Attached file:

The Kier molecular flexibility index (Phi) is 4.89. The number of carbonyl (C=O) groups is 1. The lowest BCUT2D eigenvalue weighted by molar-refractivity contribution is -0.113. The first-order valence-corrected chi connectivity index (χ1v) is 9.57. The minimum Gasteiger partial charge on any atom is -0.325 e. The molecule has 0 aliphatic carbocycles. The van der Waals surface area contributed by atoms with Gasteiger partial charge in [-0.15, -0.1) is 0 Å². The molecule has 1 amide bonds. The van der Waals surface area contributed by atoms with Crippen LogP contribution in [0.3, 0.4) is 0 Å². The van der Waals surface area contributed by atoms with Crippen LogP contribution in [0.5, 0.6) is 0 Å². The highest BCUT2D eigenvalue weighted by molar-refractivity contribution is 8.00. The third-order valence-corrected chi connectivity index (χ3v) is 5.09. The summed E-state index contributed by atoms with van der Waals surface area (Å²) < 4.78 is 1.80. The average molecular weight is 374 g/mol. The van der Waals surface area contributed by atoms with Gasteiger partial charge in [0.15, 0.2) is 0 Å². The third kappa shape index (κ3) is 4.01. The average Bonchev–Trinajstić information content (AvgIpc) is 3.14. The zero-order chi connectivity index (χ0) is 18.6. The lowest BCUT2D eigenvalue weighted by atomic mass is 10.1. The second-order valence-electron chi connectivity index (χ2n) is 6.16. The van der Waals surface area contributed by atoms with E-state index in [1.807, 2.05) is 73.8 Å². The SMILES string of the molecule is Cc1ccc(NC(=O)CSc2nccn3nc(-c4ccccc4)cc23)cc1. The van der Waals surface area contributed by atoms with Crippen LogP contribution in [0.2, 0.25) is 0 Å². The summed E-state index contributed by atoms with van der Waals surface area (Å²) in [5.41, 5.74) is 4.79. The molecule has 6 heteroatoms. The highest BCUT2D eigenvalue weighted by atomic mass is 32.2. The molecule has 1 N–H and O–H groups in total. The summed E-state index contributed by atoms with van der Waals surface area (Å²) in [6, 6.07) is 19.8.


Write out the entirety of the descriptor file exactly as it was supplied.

The Kier molecular flexibility index (Phi) is 4.89. The number of carbonyl (C=O) groups is 1. The lowest BCUT2D eigenvalue weighted by molar-refractivity contribution is -0.113. The first-order valence-corrected chi connectivity index (χ1v) is 9.57. The minimum Gasteiger partial charge on any atom is -0.325 e. The molecule has 0 aliphatic carbocycles. The van der Waals surface area contributed by atoms with Gasteiger partial charge in [-0.15, -0.1) is 0 Å². The molecule has 1 amide bonds. The van der Waals surface area contributed by atoms with Crippen LogP contribution in [0.3, 0.4) is 0 Å². The van der Waals surface area contributed by atoms with Crippen LogP contribution in [0.5, 0.6) is 0 Å². The highest BCUT2D eigenvalue weighted by molar-refractivity contribution is 8.00. The third-order valence-corrected chi connectivity index (χ3v) is 5.09. The summed E-state index contributed by atoms with van der Waals surface area (Å²) < 4.78 is 1.80. The average molecular weight is 374 g/mol. The van der Waals surface area contributed by atoms with Gasteiger partial charge in [0.15, 0.2) is 0 Å². The third kappa shape index (κ3) is 4.01. The average Bonchev–Trinajstić information content (AvgIpc) is 3.14. The zero-order chi connectivity index (χ0) is 18.6. The lowest BCUT2D eigenvalue weighted by atomic mass is 10.1. The second-order valence-electron chi connectivity index (χ2n) is 6.16. The van der Waals surface area contributed by atoms with E-state index in [1.807, 2.05) is 73.8 Å². The SMILES string of the molecule is Cc1ccc(NC(=O)CSc2nccn3nc(-c4ccccc4)cc23)cc1. The van der Waals surface area contributed by atoms with Crippen LogP contribution in [0.2, 0.25) is 0 Å². The summed E-state index contributed by atoms with van der Waals surface area (Å²) in [5.41, 5.74) is 4.79. The molecule has 6 heteroatoms. The highest BCUT2D eigenvalue weighted by atomic mass is 32.2. The molecule has 1 N–H and O–H groups in total. The summed E-state index contributed by atoms with van der Waals surface area (Å²) in [6, 6.07) is 19.8.